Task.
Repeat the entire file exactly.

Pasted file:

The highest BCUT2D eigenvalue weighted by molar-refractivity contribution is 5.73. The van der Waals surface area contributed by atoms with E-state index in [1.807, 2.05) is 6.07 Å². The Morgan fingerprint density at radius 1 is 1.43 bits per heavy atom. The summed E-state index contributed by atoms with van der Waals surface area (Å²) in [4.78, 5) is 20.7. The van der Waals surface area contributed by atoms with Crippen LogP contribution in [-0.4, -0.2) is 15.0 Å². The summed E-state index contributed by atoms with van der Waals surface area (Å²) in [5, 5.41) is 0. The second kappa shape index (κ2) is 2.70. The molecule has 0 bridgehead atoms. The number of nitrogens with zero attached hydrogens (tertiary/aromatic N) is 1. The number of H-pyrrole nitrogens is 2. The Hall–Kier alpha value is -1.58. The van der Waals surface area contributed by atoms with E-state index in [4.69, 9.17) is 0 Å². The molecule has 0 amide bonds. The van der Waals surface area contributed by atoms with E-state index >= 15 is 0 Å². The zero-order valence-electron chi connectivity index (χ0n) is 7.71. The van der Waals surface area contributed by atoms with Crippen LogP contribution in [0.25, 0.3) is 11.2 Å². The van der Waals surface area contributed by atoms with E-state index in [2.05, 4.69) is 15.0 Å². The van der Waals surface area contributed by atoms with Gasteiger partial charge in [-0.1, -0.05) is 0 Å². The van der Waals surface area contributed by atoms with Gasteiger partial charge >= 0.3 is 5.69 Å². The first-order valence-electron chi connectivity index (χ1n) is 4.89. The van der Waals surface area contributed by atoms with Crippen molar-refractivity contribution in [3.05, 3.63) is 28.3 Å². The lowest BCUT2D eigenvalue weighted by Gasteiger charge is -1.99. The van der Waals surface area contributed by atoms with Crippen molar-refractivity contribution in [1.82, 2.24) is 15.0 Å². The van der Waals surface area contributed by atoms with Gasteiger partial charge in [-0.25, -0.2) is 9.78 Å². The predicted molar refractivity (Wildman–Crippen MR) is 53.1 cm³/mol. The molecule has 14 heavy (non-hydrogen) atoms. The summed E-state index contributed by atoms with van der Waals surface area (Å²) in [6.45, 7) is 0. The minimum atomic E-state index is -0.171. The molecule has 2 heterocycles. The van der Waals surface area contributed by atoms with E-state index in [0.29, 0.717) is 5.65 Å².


The highest BCUT2D eigenvalue weighted by molar-refractivity contribution is 5.73. The van der Waals surface area contributed by atoms with E-state index in [1.807, 2.05) is 6.07 Å². The Morgan fingerprint density at radius 1 is 1.43 bits per heavy atom. The summed E-state index contributed by atoms with van der Waals surface area (Å²) in [4.78, 5) is 20.7. The van der Waals surface area contributed by atoms with Crippen LogP contribution in [-0.4, -0.2) is 15.0 Å². The summed E-state index contributed by atoms with van der Waals surface area (Å²) in [5, 5.41) is 0. The second kappa shape index (κ2) is 2.70. The molecule has 0 bridgehead atoms. The number of nitrogens with zero attached hydrogens (tertiary/aromatic N) is 1. The number of H-pyrrole nitrogens is 2. The Hall–Kier alpha value is -1.58. The van der Waals surface area contributed by atoms with E-state index in [4.69, 9.17) is 0 Å². The molecule has 0 amide bonds. The van der Waals surface area contributed by atoms with E-state index >= 15 is 0 Å². The zero-order valence-electron chi connectivity index (χ0n) is 7.71. The van der Waals surface area contributed by atoms with Crippen LogP contribution in [0.25, 0.3) is 11.2 Å². The van der Waals surface area contributed by atoms with E-state index in [2.05, 4.69) is 15.0 Å². The van der Waals surface area contributed by atoms with Gasteiger partial charge in [-0.1, -0.05) is 0 Å². The van der Waals surface area contributed by atoms with Gasteiger partial charge >= 0.3 is 5.69 Å². The first-order valence-electron chi connectivity index (χ1n) is 4.89. The van der Waals surface area contributed by atoms with Crippen molar-refractivity contribution in [3.05, 3.63) is 28.3 Å². The lowest BCUT2D eigenvalue weighted by Gasteiger charge is -1.99. The van der Waals surface area contributed by atoms with Crippen molar-refractivity contribution in [1.82, 2.24) is 15.0 Å². The van der Waals surface area contributed by atoms with Gasteiger partial charge in [-0.25, -0.2) is 9.78 Å². The predicted molar refractivity (Wildman–Crippen MR) is 53.1 cm³/mol. The molecule has 14 heavy (non-hydrogen) atoms. The summed E-state index contributed by atoms with van der Waals surface area (Å²) in [6.45, 7) is 0. The minimum atomic E-state index is -0.171. The molecule has 2 heterocycles. The van der Waals surface area contributed by atoms with E-state index in [0.29, 0.717) is 5.65 Å².